come together. Continued on

Page 14



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During this time, they also

decided they were ready to try

for a baby, something Monica

wasn?t so sure about in the

earlier years of their marriage.

After Monica became pregnant,

Daniel started feeling like he

needed to learn more about

Catholicism. That oath from his

wedding day was hanging over

his head now that he had a child

on the way. He went to the local

priest on Sanibel Island and

began to ask some questions

about the issues that are typically

the most difficult for people to

accept about the faith: "What

about all this Mary stuff... and

praying to the Saints, what's that

all about? What's the problem

with contraception and what

about homosexuality?" The priest

asked Daniel two questions:

"Daniel, do you believe that you

have to learn about something

before you discredit it?" Daniel

said, ?yes.? The priest then asked,

"do you believe in God and that

you should pray when you need

guidance?" Daniel said, ?yes, I do.?

So the priest said, "if you do those

two things, learn about the faith

and pray, the Church demands

that you follow your conscience."

This was something he could

accept; no pressure? learn, pray,

and decide for himself.

Just as he began to take steps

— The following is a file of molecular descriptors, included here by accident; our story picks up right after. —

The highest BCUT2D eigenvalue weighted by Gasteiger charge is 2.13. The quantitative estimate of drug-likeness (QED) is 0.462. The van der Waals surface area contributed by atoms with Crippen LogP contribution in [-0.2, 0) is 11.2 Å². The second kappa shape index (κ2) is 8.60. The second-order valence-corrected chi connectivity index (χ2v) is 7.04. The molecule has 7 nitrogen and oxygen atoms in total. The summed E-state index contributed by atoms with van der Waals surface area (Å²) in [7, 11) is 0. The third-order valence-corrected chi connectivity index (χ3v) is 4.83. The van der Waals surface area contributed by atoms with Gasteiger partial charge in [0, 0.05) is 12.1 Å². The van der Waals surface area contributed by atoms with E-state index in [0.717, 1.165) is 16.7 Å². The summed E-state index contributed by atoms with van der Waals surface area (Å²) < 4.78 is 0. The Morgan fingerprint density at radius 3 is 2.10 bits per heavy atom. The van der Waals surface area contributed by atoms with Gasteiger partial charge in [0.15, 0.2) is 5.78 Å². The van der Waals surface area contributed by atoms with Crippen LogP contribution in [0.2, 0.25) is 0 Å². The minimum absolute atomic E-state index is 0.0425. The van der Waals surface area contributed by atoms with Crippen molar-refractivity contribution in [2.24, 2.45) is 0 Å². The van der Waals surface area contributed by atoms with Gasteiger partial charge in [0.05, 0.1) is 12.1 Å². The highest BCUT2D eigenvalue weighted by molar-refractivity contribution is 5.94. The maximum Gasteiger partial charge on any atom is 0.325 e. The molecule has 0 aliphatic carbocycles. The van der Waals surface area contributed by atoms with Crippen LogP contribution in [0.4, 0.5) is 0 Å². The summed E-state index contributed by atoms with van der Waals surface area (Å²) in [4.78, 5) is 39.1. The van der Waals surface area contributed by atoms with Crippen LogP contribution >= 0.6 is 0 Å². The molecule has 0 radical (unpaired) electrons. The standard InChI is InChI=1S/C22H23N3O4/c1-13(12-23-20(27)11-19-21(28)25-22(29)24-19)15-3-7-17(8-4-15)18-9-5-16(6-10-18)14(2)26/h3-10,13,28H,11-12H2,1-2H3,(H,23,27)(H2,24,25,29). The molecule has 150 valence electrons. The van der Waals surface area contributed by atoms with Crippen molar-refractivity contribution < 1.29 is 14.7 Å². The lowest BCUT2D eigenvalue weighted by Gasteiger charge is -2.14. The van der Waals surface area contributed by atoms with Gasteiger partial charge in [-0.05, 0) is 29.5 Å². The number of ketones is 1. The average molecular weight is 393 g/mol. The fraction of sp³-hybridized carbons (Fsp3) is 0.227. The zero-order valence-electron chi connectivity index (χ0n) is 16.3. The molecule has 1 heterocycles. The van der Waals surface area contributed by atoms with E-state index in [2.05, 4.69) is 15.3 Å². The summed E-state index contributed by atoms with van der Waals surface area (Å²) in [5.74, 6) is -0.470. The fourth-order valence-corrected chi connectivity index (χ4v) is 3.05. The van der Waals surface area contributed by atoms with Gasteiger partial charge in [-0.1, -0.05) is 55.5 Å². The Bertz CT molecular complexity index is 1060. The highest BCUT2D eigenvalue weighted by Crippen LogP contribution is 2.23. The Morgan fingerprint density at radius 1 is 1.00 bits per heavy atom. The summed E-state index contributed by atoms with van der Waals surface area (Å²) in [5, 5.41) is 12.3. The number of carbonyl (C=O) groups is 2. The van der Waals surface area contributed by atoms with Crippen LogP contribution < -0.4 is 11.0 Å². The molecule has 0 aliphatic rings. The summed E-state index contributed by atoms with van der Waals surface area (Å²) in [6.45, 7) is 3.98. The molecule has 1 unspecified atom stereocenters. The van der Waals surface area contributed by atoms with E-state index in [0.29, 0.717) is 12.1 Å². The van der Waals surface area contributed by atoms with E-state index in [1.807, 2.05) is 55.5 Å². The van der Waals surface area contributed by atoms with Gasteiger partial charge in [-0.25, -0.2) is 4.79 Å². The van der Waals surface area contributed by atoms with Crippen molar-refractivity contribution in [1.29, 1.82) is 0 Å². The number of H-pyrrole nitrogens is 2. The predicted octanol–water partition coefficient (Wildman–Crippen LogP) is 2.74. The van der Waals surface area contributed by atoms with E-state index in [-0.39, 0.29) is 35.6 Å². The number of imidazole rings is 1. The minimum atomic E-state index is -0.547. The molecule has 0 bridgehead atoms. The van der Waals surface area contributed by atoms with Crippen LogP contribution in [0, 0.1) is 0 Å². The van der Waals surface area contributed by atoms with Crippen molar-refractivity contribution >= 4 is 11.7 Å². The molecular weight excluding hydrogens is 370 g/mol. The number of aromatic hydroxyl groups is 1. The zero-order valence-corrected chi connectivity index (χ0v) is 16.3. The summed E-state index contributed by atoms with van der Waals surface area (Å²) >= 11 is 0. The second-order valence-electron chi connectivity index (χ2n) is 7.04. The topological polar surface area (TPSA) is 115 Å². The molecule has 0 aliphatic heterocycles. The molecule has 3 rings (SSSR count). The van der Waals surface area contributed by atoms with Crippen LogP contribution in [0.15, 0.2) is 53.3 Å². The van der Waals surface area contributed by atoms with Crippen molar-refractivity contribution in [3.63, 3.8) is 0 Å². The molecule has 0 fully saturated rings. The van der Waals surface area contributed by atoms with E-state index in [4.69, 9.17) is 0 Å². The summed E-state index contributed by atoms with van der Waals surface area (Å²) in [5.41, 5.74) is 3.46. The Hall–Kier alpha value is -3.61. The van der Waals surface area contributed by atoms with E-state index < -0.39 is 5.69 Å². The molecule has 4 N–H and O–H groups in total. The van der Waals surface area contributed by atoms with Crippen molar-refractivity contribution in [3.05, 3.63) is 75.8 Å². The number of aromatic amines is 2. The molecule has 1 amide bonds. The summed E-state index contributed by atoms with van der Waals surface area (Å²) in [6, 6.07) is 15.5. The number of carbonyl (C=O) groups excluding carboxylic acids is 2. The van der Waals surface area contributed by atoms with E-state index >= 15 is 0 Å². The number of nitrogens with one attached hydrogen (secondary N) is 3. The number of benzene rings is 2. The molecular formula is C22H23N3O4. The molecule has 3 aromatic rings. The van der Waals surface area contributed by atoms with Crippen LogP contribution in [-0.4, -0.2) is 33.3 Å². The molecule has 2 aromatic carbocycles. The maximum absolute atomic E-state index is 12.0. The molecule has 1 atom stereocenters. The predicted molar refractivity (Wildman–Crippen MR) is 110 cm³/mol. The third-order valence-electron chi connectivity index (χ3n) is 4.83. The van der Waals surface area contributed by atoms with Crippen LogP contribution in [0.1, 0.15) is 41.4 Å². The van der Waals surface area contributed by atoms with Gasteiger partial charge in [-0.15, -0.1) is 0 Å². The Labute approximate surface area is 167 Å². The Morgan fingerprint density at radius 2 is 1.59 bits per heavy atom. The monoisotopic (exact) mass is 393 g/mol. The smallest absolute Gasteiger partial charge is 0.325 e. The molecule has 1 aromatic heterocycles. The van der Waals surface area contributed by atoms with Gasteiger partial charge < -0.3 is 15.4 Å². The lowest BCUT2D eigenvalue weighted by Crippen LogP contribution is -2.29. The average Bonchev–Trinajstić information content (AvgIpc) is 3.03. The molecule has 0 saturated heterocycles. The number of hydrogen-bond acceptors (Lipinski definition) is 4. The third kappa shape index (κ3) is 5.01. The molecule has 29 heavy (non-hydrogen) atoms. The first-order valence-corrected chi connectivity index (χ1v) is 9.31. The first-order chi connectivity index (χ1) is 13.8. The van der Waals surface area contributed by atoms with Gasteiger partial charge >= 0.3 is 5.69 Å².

toward learning about

Catholicism, Monica miscarried

their first child and Daniel

stopped pursuing Catholicism for

a while. Within another year and

a half, Monica miscarried their

second child. During her second

pregnancy, the local priest had

started a program of one-on-one

instruction and Daniel became

engrossed with the early church

fathers, St. Augustine, the

encyclicals of John Paul II, and

other church teachings. These

interests became part of the

foundation that would guide him

to get his master?s degree in



While the miscarriages were

devastating, they didn?t give up.

Monica became pregnant with

Bella very shortly after her

second miscarriage. Daniel, who

was really "seeking" at that time

with an open heart and mind,

began to experience his

conversion and Monica

experienced a reversion back to

the faith. She said, "there's

something about becoming a

parent that really makes you

want to improve yourself and be

the best example you can be for

your children. Even when they

are very small and they don't

understand, you know that they

will one day, so you had better

start becoming a better human

being now."

While visiting Monica?s sister in

Steubenville, Ohio, Daniel

happened upon a brochure for

Ave Maria University's Institute

for Pastoral Theology program.

While there, they also attended a

charismatic Mass at Franciscan

University, which was unlike the

Catholic Masses they were

accustomed to. It seemed

serendipitous that he would go to

this Mass and find a brochure for

the IPT program that was located

in Naples, not far from where

they were already living; he felt

called to join, and so he started

the three-year journey. The IPT

was demanding, required

constant study and a lot of hard

work, so while this period of their

lives was extremely busy, the

young couple still always found

the time to develop spiritually, to

spend time with their family, and

for Daniel to pursue his theology


When he started the IPT program,

Daniel said, ?we had one

coffeehouse and one child. When

I finished the program, we had

four coffeehouses and Monica


was pregnant with our third

child.? Monica said, "we just kept